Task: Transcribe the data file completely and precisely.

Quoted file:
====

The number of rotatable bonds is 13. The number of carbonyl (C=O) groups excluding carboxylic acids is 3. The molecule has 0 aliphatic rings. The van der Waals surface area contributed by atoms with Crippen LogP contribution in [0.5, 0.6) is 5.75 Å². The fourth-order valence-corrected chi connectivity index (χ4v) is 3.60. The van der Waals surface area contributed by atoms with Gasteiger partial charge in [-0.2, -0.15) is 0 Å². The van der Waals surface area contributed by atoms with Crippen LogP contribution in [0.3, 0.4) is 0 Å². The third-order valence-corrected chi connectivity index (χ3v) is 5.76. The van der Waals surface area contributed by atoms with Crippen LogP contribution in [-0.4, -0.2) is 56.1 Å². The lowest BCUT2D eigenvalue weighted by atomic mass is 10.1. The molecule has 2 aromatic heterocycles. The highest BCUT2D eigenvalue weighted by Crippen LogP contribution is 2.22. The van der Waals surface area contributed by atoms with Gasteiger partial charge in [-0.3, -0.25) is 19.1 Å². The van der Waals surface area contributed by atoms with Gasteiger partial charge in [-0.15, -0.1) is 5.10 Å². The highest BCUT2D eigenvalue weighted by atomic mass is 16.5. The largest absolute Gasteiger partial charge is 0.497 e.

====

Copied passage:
The number of rotatable bonds is 13. The number of carbonyl (C=O) groups excluding carboxylic acids is 3. The molecule has 0 aliphatic rings. The van der Waals surface area contributed by atoms with Crippen LogP contribution in [0.5, 0.6) is 5.75 Å². The fourth-order valence-corrected chi connectivity index (χ4v) is 3.60. The van der Waals surface area contributed by atoms with Gasteiger partial charge in [-0.2, -0.15) is 0 Å². The van der Waals surface area contributed by atoms with Crippen LogP contribution in [0.3, 0.4) is 0 Å². The third-order valence-corrected chi connectivity index (χ3v) is 5.76. The van der Waals surface area contributed by atoms with Crippen LogP contribution in [-0.4, -0.2) is 56.1 Å². The lowest BCUT2D eigenvalue weighted by atomic mass is 10.1. The molecule has 2 aromatic heterocycles. The highest BCUT2D eigenvalue weighted by Crippen LogP contribution is 2.22. The van der Waals surface area contributed by atoms with Gasteiger partial charge in [-0.3, -0.25) is 19.1 Å². The van der Waals surface area contributed by atoms with Gasteiger partial charge in [-0.15, -0.1) is 5.10 Å². The highest BCUT2D eigenvalue weighted by atomic mass is 16.5. The largest absolute Gasteiger partial charge is 0.497 e.